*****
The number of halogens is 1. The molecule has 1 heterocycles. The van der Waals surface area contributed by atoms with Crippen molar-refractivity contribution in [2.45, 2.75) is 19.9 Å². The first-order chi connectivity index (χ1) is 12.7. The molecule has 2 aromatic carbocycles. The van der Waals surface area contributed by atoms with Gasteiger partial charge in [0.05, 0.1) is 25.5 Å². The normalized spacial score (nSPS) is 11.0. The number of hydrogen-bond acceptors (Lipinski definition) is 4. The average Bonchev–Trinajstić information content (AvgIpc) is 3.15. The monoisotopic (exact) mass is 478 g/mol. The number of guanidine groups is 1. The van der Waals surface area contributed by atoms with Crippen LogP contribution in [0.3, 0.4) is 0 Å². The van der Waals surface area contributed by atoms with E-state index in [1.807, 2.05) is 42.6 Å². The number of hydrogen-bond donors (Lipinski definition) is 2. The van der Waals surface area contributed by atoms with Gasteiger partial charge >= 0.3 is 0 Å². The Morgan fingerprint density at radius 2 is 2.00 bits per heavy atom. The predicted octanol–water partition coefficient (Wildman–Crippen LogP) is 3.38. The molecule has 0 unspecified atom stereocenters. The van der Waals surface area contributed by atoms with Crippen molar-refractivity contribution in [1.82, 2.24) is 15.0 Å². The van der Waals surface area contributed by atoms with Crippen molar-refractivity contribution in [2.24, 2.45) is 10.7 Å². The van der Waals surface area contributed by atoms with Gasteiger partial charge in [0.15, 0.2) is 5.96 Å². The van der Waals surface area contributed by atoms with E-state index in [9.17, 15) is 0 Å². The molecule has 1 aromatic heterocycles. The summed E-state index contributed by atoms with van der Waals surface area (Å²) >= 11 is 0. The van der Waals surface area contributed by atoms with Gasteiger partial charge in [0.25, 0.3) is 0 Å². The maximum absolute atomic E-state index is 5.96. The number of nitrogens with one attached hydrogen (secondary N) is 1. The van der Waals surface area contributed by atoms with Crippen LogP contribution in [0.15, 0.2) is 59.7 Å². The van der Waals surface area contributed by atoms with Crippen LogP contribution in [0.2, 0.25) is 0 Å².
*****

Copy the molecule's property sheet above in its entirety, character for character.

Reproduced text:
The number of halogens is 1. The molecule has 1 heterocycles. The van der Waals surface area contributed by atoms with Crippen molar-refractivity contribution in [2.45, 2.75) is 19.9 Å². The first-order chi connectivity index (χ1) is 12.7. The molecule has 2 aromatic carbocycles. The van der Waals surface area contributed by atoms with Gasteiger partial charge in [0.05, 0.1) is 25.5 Å². The normalized spacial score (nSPS) is 11.0. The number of hydrogen-bond acceptors (Lipinski definition) is 4. The average Bonchev–Trinajstić information content (AvgIpc) is 3.15. The monoisotopic (exact) mass is 478 g/mol. The number of guanidine groups is 1. The van der Waals surface area contributed by atoms with Crippen LogP contribution in [0.3, 0.4) is 0 Å². The van der Waals surface area contributed by atoms with E-state index in [1.807, 2.05) is 42.6 Å². The number of hydrogen-bond donors (Lipinski definition) is 2. The van der Waals surface area contributed by atoms with Gasteiger partial charge >= 0.3 is 0 Å². The Morgan fingerprint density at radius 2 is 2.00 bits per heavy atom. The predicted octanol–water partition coefficient (Wildman–Crippen LogP) is 3.38. The molecule has 0 unspecified atom stereocenters. The van der Waals surface area contributed by atoms with Crippen molar-refractivity contribution in [1.82, 2.24) is 15.0 Å². The van der Waals surface area contributed by atoms with Crippen molar-refractivity contribution in [2.24, 2.45) is 10.7 Å². The van der Waals surface area contributed by atoms with Gasteiger partial charge in [0.15, 0.2) is 5.96 Å². The van der Waals surface area contributed by atoms with E-state index in [9.17, 15) is 0 Å². The molecule has 1 aromatic heterocycles. The summed E-state index contributed by atoms with van der Waals surface area (Å²) >= 11 is 0. The van der Waals surface area contributed by atoms with Gasteiger partial charge in [0.25, 0.3) is 0 Å². The maximum absolute atomic E-state index is 5.96. The number of nitrogens with one attached hydrogen (secondary N) is 1. The van der Waals surface area contributed by atoms with Crippen LogP contribution in [0.15, 0.2) is 59.7 Å². The van der Waals surface area contributed by atoms with Crippen LogP contribution in [0.2, 0.25) is 0 Å².